These are used to calculate the degree of labeling - usually expressed as the number of Nanogold particles per conjugate biomolecule. This is calculated from the UV/visible spectrum of the conjugate, and the extinction coefficients of the Nanogold and the conjugate biomolecule. The spectroscopic basis for this is shown below:

[Nanogold-labeled Fab' UV/visible spectrum showing basis for labeling calculation (5k)]

Upper left: UV/visible absorption spectra of Nanogold and Nanogold-labeled Fab' overlaid. For regions in the spectra where Fab' does not absorb, the spectra are identical and are represented by a single black line. Where Fab' absorbs, the conjugate spectrum is shown in red, and the Nanogold spectrum in black. Absorption due to the Fab' may be found for any wavelength by subtracting the absorption of the Nanogold (black) from that of the conjugate (red).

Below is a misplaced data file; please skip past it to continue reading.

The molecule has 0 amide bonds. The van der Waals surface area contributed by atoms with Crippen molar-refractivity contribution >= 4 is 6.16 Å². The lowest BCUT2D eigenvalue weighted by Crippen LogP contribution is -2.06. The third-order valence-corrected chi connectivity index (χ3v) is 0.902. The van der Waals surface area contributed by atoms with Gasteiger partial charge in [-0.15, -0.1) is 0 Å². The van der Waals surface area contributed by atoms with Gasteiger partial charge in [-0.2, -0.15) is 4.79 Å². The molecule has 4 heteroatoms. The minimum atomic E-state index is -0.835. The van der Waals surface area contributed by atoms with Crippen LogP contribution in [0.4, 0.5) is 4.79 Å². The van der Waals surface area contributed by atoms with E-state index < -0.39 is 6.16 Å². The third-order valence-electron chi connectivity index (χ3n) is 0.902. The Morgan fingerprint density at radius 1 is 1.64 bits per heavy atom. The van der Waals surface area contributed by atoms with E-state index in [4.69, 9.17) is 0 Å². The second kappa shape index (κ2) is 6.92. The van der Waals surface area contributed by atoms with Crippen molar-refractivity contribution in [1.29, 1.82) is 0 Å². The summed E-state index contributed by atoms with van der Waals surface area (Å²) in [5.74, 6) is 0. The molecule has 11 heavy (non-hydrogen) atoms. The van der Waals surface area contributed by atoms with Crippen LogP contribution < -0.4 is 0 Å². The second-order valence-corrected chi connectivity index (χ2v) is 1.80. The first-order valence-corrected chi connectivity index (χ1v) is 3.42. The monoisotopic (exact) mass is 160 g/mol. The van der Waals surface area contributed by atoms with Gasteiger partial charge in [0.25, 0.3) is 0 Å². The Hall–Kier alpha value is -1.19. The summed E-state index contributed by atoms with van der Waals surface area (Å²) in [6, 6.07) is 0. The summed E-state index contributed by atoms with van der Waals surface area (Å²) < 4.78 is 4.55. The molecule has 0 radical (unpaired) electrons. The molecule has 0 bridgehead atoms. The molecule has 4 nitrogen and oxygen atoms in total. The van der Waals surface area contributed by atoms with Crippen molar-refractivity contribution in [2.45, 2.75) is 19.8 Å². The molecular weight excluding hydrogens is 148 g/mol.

If you are labeling proteins, the extinction coefficients used for calculating labeling are those at 280 nm, where most proteins absorb strongly, which is used for protein quantitation, and at 420 nm, where Nanogold and undecagold absorb strongly, which is used for calculating the amount of gold. Extinction coefficients have been accurately determined for the two gold labels at 420 nm.

If you are labeling oligonucleotides, you will need the extinction coefficients at 260 nm, the wavelength at which oligonucleotides absorb most strongly, which is used for oligonucleotide quantitation. You can calculate the extinction coefficient for an oligonucleotide of known sequence by adding the extinction coefficients for its individual bases. Reference:

The values for the extinction coefficients of Nanogold and undecagold at 420 nm are given below, with the extinction coefficient of undecagold and a representative value for that of Nanogold at 280 nm, along with the extinction coefficients for IgG antibody molecules and Fab' fragments. However, :

Gold Label: E260nm E280nm E420nm E280nm/E420nm